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Study Says Art Makes You Mentally Healthier, Even If You’re Not Good At It

Study Says Art Makes You Mentally Healthier, Even If You’re Not Good At It

Not all of us are artists. But all of us can paint, sculpt, draw, sketch, and do some forms of an artsy thing, on varying levels. Some of us are just naturally more gifted than others, but it doesn’t matter. If you enjoy it, do it. You really don’t have to make a living out of it, and if you are unsure as to whether you might enjoy it, still do it. Not only is there a possibility that you might like it, but also a possibility of making you mentally healthier. Yes, you heard it – mentally healthier. Research has shown:

  1. Music and art may have a positive effect on physiological states.[1] Art can improve the well-being of breast cancer patients. In a study, art reduced negative emotions and improved positive ones.[2]
  2. Art can improve overall health and well-being, by offering a form of distraction,[3] improving self-identity and providing a social network to those with chronic illness.
  3. And a recent study in 2016, by Kaimal et al, entitled Reduction of Cortisol Levels and Participants’ Responses Following Art Making found that making art can significantly reduce stress levels, regardless of artistic talent or experience.[4]

This was a finding that was and wasn’t surprising. Girija Kaimal, EdD, mentions to Drexel Now:[5]

“It wasn’t surprising because that’s the core idea in art therapy: Everyone is creative and can be expressive in the visual arts when working in a supportive setting. That said, I did expect that perhaps the effects would be stronger for those with prior experience.”

The Experiment

39 Students (33 women and 6 men), between the ages of 18-59 were included as part of the study. There was a diverse representation of race: 18 students reported limited prior experience with art making, 13 some experience, and 8 extensive experience.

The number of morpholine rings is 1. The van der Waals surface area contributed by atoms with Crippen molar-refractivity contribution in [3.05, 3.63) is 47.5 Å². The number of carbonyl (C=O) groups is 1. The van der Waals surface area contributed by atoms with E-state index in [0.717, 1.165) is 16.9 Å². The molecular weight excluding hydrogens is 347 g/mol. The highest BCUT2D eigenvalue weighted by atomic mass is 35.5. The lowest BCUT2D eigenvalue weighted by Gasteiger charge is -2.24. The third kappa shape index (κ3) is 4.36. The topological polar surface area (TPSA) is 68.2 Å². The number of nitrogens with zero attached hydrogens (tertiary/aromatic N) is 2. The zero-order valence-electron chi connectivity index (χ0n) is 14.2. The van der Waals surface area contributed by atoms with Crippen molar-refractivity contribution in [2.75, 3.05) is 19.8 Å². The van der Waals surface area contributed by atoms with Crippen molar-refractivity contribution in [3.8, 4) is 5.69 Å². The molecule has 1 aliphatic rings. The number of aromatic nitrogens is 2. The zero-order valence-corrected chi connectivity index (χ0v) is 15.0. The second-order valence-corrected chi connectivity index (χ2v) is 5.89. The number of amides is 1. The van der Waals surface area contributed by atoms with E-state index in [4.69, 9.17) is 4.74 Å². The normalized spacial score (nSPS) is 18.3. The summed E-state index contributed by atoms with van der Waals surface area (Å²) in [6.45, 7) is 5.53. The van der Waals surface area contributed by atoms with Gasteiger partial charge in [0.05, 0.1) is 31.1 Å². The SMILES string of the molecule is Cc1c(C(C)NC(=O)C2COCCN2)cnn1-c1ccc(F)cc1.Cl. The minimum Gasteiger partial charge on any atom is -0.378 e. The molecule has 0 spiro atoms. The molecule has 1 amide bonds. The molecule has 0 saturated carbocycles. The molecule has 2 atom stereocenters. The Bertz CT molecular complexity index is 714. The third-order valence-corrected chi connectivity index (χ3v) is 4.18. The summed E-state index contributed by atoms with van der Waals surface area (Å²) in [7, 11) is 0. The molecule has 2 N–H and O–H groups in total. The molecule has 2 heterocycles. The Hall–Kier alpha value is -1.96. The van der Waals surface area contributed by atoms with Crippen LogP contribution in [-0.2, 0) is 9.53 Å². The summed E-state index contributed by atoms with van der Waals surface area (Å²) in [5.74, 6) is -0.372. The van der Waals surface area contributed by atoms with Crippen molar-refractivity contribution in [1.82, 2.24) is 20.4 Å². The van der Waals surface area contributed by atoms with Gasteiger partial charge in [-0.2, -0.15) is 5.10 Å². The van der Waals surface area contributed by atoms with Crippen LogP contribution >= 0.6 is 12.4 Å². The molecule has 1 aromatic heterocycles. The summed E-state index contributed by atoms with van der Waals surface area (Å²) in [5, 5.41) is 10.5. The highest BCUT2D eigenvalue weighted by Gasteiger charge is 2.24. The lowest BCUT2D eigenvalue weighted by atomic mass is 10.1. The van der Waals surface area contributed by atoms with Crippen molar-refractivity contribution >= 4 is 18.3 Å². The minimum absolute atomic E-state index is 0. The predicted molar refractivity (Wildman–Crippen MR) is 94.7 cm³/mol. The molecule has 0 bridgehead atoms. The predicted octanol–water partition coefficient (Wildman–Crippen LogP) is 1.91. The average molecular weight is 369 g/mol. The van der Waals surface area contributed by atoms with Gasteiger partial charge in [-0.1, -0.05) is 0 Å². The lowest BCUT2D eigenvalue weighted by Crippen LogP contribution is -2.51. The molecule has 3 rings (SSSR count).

The study involved an hour session of which 15 minutes were used for consent and data collection prior and after the session. The remaining 45 minutes were used for art-making. Creative expression took the form of collages, clay modelling, and/or markers.

Using the three mediums (separately or combined), the participants created an imagery of choice. An art therapist was in the room to handle any questions. Saliva samples were taken before and after to test Cortisol Levels.[6] Cortisol is a biological indicator linked to stress. The higher the level, the higher the stress and vice versa.

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Not only was a statistical analysis done, but participants were then asked to provide a brief written description of their experience. One 38-year-old African-American woman said the following after the experience:

“It was very relaxing. After about 5 minutes, I felt less anxious. I was able to obsess less about things that I had not done or need[ed] to get done. Doing art allowed me to put things into perspective.”

The Results

Cortisol levels were significantly lower following the session. In fact, 75% of people demonstrated lower Cortisol levels. Cortisol levels didn’t differ based on prior experience with art-making, media choice, race, and gender. There were differences (only slightly) in levels based on age and time of day.

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Younger individuals displayed a greater reduction in stress levels than older people after art-making. Kaimal provides an explanation for this:

“I think one reason might be that younger people are developmentally still figuring out ways to deal with stress and challenges, while older individuals — just from having lived life and being older — might have more strategies to problem-solve and manage stress more effectively.”

In terms of the time of day – the research continues to point to stress levels being higher in the morning and tapering off over the course of the day. This could be explained by the fact that people ready themselves for a busy day and are engaged in all sorts of activities and then towards the end they unwind in preparation for bed.